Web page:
CurrPorts 2.5: sent and received bytes added to program - gHacks Tech News

CurrPorts 2.5: sent and received bytes added to program

CurrPorts 2.5, a new version of the program that lists open TCP/IP network ports and connections, lists sent and received bytes, and sent and received packets in its interface.

CurrPorts by Nirsoft was one of the first programs that I reviewed here on Ghacks Technology News. The first CurrPorts review dated back to November 2005, the second to 2010.

The application lists processes that with open ports or connections when you run it. It lists programs that you started, a web browser like Chrome or Firefox, but also processes that started automatically or are listening on specific ports.

The program serves two main purposes in my opinion. First, as a helper program to harden a Windows PC. Harden in this context means to close ports that are open but not required. Hardening requires research often as you may not know if you can close a port like 135 or how to close it when you come to the realization that closing it has no negative impact on the functionality of the PC.

CurrPorts 2.5

currports 2.5

CurrPorts is a portable program that you may run right after you have downloaded it to the local system and extracted the archive it is distributed as.

Some functionality requires elevated privileges; right-click on CurrPorts to run the program with administrative rights.

Version 2.5 of CurrPorts introduces new data columns for sent and received bytes, and sent and received packets.

You need to run CurrPorts 2.5 with elevated rights to see the new columns. Nir Sofer notes that the new columns are only displayed if "auto refresh" is enabled and if "collect send/receive bytes information" is turned on; this is the case by default for both of the options.

CurrPorts displays lots of information in a table when you run it. You may need to scroll to the right to display the new data columns in the interface.

Note that you may reorder the columns using drag and drop, and also hide columns by right-clicking on a column and selecting "choose columns" from the context menu.

A left-click on a column header sorts the list of processes using that metric. You may sort by sent or received bytes to display the processes used to transfer the most bytes, or to list all processes with data transfers.

You can disable auto refresh at any time using Alt-D to block the program from refreshing the whole table. Another option that you have is to export the data to analyze it in a different program.

Closing Words

CurrPorts 2.5 introduces sent and received bytes and packets information which extend the use of the application even further. You may use the new functionality to list all programs with network traffic; useful in finding out which programs connect to a network or Internet, and in prioritizing the hardening process.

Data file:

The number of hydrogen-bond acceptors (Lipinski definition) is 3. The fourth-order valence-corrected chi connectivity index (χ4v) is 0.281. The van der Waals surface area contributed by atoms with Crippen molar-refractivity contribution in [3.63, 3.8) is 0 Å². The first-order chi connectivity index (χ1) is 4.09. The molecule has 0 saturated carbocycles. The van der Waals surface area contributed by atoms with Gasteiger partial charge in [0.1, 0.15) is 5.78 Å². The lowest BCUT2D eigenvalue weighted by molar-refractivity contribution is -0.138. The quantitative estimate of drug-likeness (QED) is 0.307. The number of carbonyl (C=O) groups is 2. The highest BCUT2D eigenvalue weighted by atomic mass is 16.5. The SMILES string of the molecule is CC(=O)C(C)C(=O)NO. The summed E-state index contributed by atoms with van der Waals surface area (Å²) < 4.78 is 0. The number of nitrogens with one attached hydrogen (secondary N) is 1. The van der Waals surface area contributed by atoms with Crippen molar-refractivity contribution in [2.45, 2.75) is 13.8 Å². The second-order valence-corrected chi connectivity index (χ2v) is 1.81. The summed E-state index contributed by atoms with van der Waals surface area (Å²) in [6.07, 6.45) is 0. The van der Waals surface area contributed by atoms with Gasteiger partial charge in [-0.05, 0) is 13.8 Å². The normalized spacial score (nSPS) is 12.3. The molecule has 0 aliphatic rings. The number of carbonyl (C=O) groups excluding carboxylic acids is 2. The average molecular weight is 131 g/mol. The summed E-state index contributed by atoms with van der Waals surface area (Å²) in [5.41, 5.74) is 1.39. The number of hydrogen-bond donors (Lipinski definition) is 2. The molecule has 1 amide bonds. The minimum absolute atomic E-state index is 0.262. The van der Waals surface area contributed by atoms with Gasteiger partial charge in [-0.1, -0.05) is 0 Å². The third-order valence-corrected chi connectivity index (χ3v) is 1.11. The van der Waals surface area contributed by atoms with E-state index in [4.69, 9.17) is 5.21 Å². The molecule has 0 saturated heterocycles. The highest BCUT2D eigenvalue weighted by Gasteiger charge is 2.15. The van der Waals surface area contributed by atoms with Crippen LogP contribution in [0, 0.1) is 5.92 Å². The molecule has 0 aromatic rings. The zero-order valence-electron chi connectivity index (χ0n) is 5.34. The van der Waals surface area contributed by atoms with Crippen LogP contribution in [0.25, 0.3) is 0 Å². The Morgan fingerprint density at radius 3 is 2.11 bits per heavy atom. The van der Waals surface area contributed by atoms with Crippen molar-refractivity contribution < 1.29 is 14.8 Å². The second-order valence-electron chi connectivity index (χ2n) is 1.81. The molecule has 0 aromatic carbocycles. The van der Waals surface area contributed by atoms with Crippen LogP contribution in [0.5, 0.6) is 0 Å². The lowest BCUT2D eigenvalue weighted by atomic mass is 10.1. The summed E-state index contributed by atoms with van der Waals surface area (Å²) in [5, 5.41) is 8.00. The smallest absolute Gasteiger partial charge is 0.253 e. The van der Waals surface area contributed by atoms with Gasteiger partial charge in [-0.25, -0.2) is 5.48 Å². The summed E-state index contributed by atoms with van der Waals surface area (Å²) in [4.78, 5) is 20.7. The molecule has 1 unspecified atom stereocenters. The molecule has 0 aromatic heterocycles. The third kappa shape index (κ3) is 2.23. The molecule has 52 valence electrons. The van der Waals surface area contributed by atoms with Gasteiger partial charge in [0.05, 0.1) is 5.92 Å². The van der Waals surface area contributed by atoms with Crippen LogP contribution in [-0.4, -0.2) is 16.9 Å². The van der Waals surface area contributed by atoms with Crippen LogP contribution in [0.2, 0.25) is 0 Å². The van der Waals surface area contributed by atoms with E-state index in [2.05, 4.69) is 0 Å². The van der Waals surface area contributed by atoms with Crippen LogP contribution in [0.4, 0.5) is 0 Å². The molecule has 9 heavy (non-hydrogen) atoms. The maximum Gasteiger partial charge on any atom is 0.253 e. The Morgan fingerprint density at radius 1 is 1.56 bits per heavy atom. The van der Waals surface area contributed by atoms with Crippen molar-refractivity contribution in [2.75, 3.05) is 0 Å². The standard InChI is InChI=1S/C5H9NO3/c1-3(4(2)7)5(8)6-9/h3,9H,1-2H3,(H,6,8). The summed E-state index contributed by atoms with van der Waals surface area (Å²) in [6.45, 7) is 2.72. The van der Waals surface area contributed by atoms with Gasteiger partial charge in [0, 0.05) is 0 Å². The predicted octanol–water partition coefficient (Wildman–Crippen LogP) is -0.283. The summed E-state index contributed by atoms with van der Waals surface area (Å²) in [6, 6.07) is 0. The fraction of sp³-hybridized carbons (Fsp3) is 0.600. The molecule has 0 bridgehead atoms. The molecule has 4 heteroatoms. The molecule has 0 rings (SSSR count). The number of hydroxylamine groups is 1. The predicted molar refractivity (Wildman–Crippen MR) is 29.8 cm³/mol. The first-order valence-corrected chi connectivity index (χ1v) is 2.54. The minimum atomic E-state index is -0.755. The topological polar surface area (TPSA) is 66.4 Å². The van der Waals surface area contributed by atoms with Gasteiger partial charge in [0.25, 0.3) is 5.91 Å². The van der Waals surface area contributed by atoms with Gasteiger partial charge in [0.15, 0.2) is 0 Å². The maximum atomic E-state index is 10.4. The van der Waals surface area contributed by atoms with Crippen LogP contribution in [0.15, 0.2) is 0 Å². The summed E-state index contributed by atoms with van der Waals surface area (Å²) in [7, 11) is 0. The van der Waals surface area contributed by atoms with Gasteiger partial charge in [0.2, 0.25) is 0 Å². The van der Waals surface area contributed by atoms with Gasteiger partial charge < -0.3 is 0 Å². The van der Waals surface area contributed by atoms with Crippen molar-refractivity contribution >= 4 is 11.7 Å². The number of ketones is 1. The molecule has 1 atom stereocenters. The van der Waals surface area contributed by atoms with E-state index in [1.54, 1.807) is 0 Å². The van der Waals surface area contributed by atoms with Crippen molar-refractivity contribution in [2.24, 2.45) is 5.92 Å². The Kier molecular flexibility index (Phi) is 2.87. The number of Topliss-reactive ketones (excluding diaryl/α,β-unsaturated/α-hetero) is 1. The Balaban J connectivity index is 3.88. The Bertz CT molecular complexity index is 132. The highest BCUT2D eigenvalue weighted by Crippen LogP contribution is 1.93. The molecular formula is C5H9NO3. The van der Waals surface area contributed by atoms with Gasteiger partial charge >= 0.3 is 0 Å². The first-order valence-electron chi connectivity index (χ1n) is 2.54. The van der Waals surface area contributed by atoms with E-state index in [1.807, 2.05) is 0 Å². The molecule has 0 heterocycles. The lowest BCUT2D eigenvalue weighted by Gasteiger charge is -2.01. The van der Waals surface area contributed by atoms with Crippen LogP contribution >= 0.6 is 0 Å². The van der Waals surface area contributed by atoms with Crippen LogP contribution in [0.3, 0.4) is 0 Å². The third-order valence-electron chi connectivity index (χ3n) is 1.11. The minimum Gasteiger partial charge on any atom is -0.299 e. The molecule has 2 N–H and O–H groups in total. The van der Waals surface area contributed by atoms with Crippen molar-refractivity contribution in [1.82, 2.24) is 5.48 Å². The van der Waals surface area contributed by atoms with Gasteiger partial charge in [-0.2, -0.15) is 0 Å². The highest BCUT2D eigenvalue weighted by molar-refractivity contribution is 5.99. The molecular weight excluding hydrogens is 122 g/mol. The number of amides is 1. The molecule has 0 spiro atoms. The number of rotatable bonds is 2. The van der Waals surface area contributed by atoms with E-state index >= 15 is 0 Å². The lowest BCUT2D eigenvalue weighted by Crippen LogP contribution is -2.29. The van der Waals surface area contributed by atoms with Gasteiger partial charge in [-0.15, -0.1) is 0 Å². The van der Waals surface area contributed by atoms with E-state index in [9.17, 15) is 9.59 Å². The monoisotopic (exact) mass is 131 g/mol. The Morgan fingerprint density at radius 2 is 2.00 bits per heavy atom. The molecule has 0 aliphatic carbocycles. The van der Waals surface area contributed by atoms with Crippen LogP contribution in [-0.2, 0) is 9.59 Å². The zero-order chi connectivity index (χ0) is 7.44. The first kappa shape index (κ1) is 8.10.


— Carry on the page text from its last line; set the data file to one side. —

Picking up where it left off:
Now You: Have you used CurrPorts in the past? What's your take on the application?

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    1. Sebas said on March 12, 2018 at 3:22 pm

      Regular user of of cports. With cports I found out Waterfox connects every time with my Facebook blocking host file, even when all extensions are disabled.

      So for me it is very useful to see what connections different browsers make at startup. Thanks for the update.

    2. 11r20 said on March 12, 2018 at 7:24 pm

      I may recommend this to a few people to check out.

      Am using the paid version of NetLimiter
      that has a connection killer on each separate
      application(that can be expanded, showing all
      and a kill switch on all).

      Wonder if CurrPorts runs off the Base Filtering Engine like NetLimiter does.

    3. Emil said on March 12, 2018 at 8:23 pm

      A good way to have all Nirsoft, Winternals etc tools ready and updated is called WSCC, check it out

      1. A different Martin said on March 13, 2018 at 10:12 pm


        Seconded, except that I’m pretty sure WSCC doesn’t cover *all* Nirsoft and Sysinternals tools: it excludes several that it and a whole bunch of anti-malware programs consider to be “hacking” tools. (And I guess they are, but not if *you* use them on *your own* computer.)

    4. Anonymous said on March 12, 2018 at 8:55 pm

      Watch out for Windoze Defender on this one, tags it as a trojan and automagically deletes it as soon as you try to unzip the file.

      1. chesscanoe said on March 13, 2018 at 1:38 am

        In contrast to Defender, AVG Internet Security marked the install as suspicious. and completed its analysis in an hour or two with a message it was OK to install.

    5. John in Mtl said on March 13, 2018 at 10:06 pm

      I prefer using Sysinternals “TCPView”, which has had that functionality since forever. I do however, like Nir Sofers’ programs a lot and his “curports” has been around as long as TCPView, and it works well.

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